On 27 March 1928, the Reichsmarine contracted MAN to develop a larger engine for what would become the cruiser Leipzig. Four M7Z 30/34 engines powered the middle shaft in the Leipzig, while two other shafts were powered by steam turbines. The seven-cylinder M7Z 30/34 engine had a 11.8 in (300 mm) bore and a 13.4 in (340 mm) stroke. Each engine displaced around 19,624 cu in (321.6 L) and produced 3,100 hp (2,312 kW) at 800 rpm, giving a total of 12,400 hp (9,247 kW) for the four engines.
Compared to a steam turbine, the diesel engine took up less space, was simpler to operate, had nearly instant power, and could suffer damage without disastrous consequences. Shrapnel passing through a diesel engine would shut down the engine, most likely one of several. Shrapnel passing through a steam boiler would cause the boiler to explode, most likely killing some of the crew in the room.
Front view of the MAN L11Z 19/30. The camshaft ran to the side of the cylinders and controlled the fuel injection pumps. The handle on the front of the camshaft was used to adjust the camshaft when the engine was run in reverse. (Hermann Historica image)
The Reichsmarine decided to use only diesel-power for the Deutschland-class Panzerschiffe (armored ships) cruisers: Deutschland (later renamed Lützow), Admiral Scheer, and Admiral Graf Spee. In these ships, four nine-cylinder engines powered each of two propeller shafts. Engines were ordered in October 1928 for the Deutschland, on 9 January 1930 for the Admiral Scheer, and on 14 March 1931 for the Admiral Graf Spee. The engine type for these ships was the M9Z 42/58. With a 16.5 in (420 mm) bore and a 22.8 in (580 mm) stroke, the nine-cylinder, double-acting engine displaced 84,359 cu in (1,382 L). Each engine produced 7,100 hp (2,494 kW) at 450 rpm and weighed around 110 tons (100 tonnes). Combined, the eight engines provided a total of 56,800 hp (42,356 kW).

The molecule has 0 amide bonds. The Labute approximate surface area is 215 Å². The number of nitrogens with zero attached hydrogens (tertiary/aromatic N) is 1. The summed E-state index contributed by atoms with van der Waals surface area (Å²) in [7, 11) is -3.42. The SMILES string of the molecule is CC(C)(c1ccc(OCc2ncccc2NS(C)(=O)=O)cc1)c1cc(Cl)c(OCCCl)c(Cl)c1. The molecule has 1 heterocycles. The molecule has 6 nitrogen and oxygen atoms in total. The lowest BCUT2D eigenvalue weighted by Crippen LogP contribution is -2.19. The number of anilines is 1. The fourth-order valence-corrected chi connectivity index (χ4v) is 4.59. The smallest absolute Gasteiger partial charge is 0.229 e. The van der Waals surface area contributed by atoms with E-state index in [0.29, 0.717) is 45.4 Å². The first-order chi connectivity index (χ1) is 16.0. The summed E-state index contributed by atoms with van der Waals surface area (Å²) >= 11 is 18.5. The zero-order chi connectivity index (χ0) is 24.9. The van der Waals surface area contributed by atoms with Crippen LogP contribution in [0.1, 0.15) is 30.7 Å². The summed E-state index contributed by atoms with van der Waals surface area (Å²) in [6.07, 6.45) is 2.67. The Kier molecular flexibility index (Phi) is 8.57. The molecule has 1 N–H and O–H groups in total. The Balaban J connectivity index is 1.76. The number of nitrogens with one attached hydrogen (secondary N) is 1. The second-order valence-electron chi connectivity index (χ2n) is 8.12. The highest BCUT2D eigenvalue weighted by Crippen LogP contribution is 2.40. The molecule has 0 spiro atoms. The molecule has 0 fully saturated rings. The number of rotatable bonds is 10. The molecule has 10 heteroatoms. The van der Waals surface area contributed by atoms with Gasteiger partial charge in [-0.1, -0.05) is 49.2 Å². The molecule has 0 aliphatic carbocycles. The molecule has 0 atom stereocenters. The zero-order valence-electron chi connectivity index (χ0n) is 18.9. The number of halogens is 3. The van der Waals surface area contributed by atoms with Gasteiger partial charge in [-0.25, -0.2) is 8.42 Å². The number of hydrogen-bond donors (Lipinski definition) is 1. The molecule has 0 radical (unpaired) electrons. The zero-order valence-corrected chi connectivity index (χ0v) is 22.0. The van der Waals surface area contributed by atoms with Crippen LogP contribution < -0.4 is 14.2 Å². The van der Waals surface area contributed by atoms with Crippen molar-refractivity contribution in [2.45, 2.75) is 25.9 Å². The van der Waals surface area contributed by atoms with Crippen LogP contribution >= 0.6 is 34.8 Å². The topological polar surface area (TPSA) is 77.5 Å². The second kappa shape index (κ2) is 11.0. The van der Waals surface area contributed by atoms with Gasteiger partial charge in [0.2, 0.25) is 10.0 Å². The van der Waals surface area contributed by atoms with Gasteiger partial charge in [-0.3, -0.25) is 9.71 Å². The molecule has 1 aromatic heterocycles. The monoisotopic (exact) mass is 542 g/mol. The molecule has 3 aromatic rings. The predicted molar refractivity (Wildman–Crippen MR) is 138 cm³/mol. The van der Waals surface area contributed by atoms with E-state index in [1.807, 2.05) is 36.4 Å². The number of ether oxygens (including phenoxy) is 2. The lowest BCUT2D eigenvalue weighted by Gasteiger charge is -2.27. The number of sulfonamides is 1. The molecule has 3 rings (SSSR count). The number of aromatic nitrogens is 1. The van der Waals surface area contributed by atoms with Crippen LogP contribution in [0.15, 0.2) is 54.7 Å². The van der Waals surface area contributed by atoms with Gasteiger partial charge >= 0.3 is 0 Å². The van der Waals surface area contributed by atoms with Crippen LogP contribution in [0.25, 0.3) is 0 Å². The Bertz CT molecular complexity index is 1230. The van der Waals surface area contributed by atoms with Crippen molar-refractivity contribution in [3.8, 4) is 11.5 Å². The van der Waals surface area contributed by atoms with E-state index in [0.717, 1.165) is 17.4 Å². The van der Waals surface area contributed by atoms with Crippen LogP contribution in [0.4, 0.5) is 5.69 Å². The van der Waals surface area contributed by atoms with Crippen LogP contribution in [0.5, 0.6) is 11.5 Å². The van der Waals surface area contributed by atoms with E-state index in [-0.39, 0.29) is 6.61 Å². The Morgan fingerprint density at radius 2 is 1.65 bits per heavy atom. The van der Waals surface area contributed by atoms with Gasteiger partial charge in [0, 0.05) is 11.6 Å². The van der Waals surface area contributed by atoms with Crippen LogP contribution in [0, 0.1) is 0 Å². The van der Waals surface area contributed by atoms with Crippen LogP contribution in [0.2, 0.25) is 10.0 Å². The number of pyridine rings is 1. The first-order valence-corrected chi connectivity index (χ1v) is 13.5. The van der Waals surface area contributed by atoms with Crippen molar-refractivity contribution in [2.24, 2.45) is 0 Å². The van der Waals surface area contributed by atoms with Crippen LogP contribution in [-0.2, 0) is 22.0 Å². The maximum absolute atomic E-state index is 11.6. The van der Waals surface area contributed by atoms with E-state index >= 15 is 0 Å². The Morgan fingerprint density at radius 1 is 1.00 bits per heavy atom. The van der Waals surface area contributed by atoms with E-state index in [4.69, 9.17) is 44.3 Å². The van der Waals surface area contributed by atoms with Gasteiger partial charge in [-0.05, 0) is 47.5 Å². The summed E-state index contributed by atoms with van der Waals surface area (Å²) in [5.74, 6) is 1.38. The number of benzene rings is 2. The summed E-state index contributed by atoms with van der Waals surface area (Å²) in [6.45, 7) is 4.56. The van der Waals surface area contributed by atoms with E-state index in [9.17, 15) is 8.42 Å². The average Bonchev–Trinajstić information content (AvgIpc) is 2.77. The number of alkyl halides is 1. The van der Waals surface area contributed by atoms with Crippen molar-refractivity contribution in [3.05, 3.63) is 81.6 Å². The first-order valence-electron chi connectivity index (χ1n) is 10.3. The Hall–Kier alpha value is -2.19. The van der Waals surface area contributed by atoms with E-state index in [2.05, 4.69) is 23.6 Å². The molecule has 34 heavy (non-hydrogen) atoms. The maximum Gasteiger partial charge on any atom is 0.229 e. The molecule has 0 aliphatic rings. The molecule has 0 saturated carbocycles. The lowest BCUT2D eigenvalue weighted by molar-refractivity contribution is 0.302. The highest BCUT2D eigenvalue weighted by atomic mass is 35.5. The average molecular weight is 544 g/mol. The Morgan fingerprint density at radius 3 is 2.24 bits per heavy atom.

The artillery training ship (Artillerieschulschiff) Bremse was ordered in 1931. Powering the ship were eight M8Z 30/44 engines—four engines on each of the two propeller shafts. The M8Z 30/44 was the same engine used in the Leipzig but with an additional cylinder. The eight-cylinder M8Z 30/44 engine had a 11.8 in (300 mm) bore and a 13.4 in (340 mm) stroke. It displaced 22,427 cu in (367.5 L) and produced 3,350 hp (2,498 kW) at 600 rpm, giving a total of 26,800 hp (19,985 kW) for the eight engines.
The light cruiser Nürnberg was ordered in 1933 and used a combination of diesel engines and steam turbines, like its sister ship, the Leipzig. Four M7Z 32/44 engines powered the ship’s center shaft. The engines were larger than the ones used on the Leipzig but appear to have the same rated output. The M7Z 32/44 engine had a 12.6 in (320 mm) bore and a 17.3 in (440 mm) stroke. The seven-cylinder engine displaced 28,894 cu in (473 L) and produced around 3,100 hp (2,312 kW) at 600 rpm, giving a total of 12,400 hp (9,247 kW) for the four engines.
The piston, piston rod, connecting rod, and crankshaft section for a M9Z 65/95. The piston halves were threaded onto the piston rod, which was threaded to the cross head. An oil line can be seen attached to the cross head. The assembly is displayed in the Deutsches Museum in Munich. (enwo image)